I sure felt cool in that carpentry apron.
Childhood is weird, and there’s no doubt that parenthood is challenging – but there’s one simple principle worth remembering – kids remember! Any experience they have of being able to create things which are fine and / or useful, is bound to have repercussions out of all proportion to the hours involved.
Everyone has a mix of good and bad luck – growing up in a commune this can be especially chaotic. My own folks were mostly into themselves (and books and music – which were very good early landmarks for my brain) – but there was no way I was going to learn anything about carpentry or electronics from my dad. (Which is weird, since he did highly specialized bits of both, as a repairman for pipe-organs).
Measure twice, cut once – seriously
Richard on the other hand, who lived upstairs, was not only wacky and very curious about the world, he was also generous and patient. He and I built several projects in a row, beginning with a bike-light (constructed a wood and plexiglass housing from scratch, mounted the works, then soldered it all up). Later we used a huge spool of that fabulous super-fat multi-conductor telephone-wire (offcuts of which all hobbyists used to collect, to make their projects cheap but good) to build a pair of ridiculously overcomplicated twenty-light signal-boxes. I lived on the fourth floor – and the wire was long enough that I could run it out my bedroom window, and have the other secret-agent (or spaceman) terminal set up in the backyard. (This also gave me my first excuse to try my hand at cryptography!)
Of course, the fact that I was a happy and excellent electronics technician for a couple of decades, has nothing at all to do with this early boost in clear conception of critical ideas like what a circuit is and is not. ;o)
Ah Lufkin – a friend in the toolbox, to this very day!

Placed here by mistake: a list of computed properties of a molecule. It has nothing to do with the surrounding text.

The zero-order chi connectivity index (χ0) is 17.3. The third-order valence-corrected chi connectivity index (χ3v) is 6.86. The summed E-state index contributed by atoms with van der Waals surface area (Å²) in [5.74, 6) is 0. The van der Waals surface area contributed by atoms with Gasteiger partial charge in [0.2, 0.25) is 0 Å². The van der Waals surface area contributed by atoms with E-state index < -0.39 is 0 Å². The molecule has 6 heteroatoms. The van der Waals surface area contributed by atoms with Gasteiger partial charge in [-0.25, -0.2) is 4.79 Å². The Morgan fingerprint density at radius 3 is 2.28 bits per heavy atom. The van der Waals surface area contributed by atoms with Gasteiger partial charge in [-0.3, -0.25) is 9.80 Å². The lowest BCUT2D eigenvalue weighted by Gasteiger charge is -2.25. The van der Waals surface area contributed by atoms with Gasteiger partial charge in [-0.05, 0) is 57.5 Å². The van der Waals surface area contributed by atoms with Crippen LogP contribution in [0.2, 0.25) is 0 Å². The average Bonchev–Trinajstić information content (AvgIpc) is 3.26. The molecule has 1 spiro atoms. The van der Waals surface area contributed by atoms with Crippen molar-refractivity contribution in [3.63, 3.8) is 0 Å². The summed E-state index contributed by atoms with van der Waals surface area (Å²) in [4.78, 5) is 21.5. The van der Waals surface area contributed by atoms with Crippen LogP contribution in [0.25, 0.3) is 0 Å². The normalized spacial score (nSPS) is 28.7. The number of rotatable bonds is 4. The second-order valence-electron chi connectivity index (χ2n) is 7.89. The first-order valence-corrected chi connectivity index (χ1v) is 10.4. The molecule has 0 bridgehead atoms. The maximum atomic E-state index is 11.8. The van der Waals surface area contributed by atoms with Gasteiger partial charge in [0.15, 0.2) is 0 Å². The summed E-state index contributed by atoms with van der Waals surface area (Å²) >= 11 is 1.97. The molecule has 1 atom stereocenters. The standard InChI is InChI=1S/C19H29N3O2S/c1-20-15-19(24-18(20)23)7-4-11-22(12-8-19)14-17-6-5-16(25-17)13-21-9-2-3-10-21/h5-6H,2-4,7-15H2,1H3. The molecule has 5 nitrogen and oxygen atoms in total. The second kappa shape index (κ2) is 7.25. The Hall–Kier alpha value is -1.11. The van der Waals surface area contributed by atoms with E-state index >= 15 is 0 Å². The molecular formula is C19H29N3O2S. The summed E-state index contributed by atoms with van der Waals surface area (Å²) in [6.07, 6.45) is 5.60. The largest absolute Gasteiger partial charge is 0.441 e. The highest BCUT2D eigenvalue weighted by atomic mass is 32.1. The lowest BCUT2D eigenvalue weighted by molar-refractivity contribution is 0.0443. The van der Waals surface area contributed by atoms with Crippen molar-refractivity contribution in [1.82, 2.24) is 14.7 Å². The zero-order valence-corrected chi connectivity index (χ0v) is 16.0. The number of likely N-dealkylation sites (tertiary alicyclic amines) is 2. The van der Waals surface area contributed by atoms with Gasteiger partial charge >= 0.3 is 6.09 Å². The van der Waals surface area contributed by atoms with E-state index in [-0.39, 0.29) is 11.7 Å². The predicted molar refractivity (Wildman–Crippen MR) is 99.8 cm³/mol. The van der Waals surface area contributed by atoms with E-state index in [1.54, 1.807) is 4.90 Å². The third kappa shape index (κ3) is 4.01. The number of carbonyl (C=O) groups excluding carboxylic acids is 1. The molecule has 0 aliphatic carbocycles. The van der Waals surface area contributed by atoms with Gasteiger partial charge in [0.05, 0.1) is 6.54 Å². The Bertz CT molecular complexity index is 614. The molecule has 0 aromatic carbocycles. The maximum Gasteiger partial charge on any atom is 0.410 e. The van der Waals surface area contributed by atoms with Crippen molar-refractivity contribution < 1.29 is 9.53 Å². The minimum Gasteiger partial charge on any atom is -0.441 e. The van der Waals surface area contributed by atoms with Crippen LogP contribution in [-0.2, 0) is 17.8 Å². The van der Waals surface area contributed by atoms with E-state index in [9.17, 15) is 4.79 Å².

But the project we were working-on in these shots was our most ambitious of all. A two-storey playhouse, which could easily collapse for flat storage – but also take the weight of myself, my brother and my friends, when we were all inside (and NOT collapse!)
We framed it in two-by-fours, surfaced with masonite, and floored both first and second storeys with solid boards which could be lifted out selectively, so we could climb from first to second floor without having to go through the outside doors – any form of ‘sneaking’ always being just that much more fun than mere clambering.
Measuring was probably my favourite thing – I loved the way you could make stuff that wasn’t yet good for anything into the parts of something real – like seeing the sculpture waiting inside of the stone. Sawing was a close second – especially after Gareth’s father (the most skillful carpenter I’ve ever known) showed me how to hold my saw and cut properly, with sensitivity to the grain and density of the wood, the tool itself, and your own body.
The uprights were bigger than me!
The jig-saw and soldering-gun both scared me – but I was careful, and learned them. Hammering? – well, that’s a tough one for kids. I didn’t dodge-it, but it sure is harder to drive a nail straight in one go, when the hammer weighs more than your entire arm. Anyhow, anything we were hammering was wood-glued as well – and it was huge long (pilot-drilled and soap-lubricated) screws that actually carried and distributed the weight of the assembled structure. Four walls, two floors and a roof – absolutely minimal – but still so many skills to learn about, and new ways to consider how the world around me was put-together.
I wish I had a picture of the finished structure – it was really cool and lasted for many years of fun after that – never collapsing or hurting anyone (not even with a splinter – thanks to much sanding care on all critical edges). Last I saw, it was folded-up and tucked behind the furnace in a basement on Kendall ave. May still be hiding back there someplace – who knows?
It’s only thanks to Greg Sass, another commune eccentric, who was studying black and white photography at the time, that I even have these images – very grateful, Greg! They were handheld (and hand-processed) with extremely limited (basement bare-bulb) light, on analog 35mm, of course (and really great, considering).